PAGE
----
7. The class discusses the helpfulness of this information.

 

ACTIVITY FOUR (PP 4)

Objective: The students will understand common interview questions and develop answers to those questions.

1. Students share questions that they have been asked in an interview. The instructor writes them on the board.

2. The instructor passes out the handout, "Common Interview Questions."

3. The instructor reminds students to answer the questions in complete sentences and models complete answers vs. incomplete answers to several of the questions.

(A complete answer not only means answering the question in a complete sentence. A complete answer also means offering proof by means of an example that shows that you can do the skill that you say you can do.) For example:

Question: "Do you prefer working by yourself or with others?'

Answer: "I can work alone, but I prefer working with others. At my last job we worked on teams. We regularly discussed each other's work and checked each others work at the end of every shift. I felt good about understanding how what I did fit into the whole picture. Because we worked on teams. I knew that what I did made a difference in other people's work and helped to make the company successful."

4. Students answer six to eight of the questions in writing.

5. The students get into groups and compare their answers. They may wish to change some of their answers.

6. The instructor calls on students to share their answers with the class.

7. Students get into pairs and take turns asking each other the interview questions.

 

ACTIVITY FIVE (PP 4)

Objective: Students will develop strategies for answering tough interview questions.

1. Students share questions they've been asked at an interview which were difficult for them to answer. The instructor writes them on the board.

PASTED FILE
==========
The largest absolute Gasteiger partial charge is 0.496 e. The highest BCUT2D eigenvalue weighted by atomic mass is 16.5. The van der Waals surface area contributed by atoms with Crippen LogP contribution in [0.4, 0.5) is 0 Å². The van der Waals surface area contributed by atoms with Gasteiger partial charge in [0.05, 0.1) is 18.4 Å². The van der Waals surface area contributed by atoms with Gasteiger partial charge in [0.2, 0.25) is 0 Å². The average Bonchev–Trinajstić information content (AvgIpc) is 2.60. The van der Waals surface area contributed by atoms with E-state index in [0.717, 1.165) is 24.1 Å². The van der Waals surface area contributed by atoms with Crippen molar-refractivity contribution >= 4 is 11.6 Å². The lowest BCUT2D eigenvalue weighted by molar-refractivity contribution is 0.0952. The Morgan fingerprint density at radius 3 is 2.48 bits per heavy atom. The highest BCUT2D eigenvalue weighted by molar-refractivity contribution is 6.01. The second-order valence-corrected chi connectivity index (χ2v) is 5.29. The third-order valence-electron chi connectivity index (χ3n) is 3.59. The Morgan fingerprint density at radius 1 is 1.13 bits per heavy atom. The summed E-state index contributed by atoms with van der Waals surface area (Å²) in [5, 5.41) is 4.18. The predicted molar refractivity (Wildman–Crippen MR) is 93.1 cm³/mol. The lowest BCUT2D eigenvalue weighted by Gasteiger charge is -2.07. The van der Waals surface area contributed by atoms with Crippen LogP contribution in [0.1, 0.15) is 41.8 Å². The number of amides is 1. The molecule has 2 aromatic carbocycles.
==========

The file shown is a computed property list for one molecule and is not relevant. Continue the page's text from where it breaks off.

2. The instructor passes out the handout, "Answering Tough Questions."

3. Students individually read through the pointers.

4. The instructor reads each pointer, stopping after each one to comment and ask for student comment.

5. Students practice asking each other the hard to answer interview questions.

 

ACTIVITY SIX (PP 4)

Objective: Students will be able to assess another's interviewing ability.

1. The instructor gives out another copy of the "Interview Evaluation" handout and tells the students s/he wants them to assess his/her interviewing ability.

2. The instructor asks a student to ask him/her a few interview questions.

3. The instructor answers the interview questions. S/he answers some them very well, some fairly well and others poorly.

4. Students assess the instructor's interviewing ability.

5. The instructor models another interview. This time performing differently in different areas. Students again assess the instructor's performance.

6. The instructor asks the students how to answer specific interview questions and how to act in different stages of the interview.

 

ACTIVITY SEVEN (PP 4)

Objective: Students will be able to interview successfully.

1. Students choose what kind of job they want to interview for and write down 3 or 4 questions that they would feel comfortable being asked. (They must be able to offer proof of their skills by example in their answers.)

2. Students choose the areas they wish to be assessed on by the class, by a peer or by the instructor (see "Interview Evaluation" Handout ).

3. The students pair up. One student asks another the interview questions s/he chose. They then switch roles.

4. Students receive feedback from each other after they complete their interview.

 

ACTIVITY EIGHT (PP 4)

Objective: Students will be able to go through the interview process with a peer.

1. Individually, students determine a job they would like to be interviewed for.

2. Each student completes an application form.

3. Students get into groups of three. Two students at a time pair up and interview each other using the common interview questions and the completed application form. They receive feedback from the third person who uses the "Interview Evaluation."

 

ACTIVITY NINE (PP 4)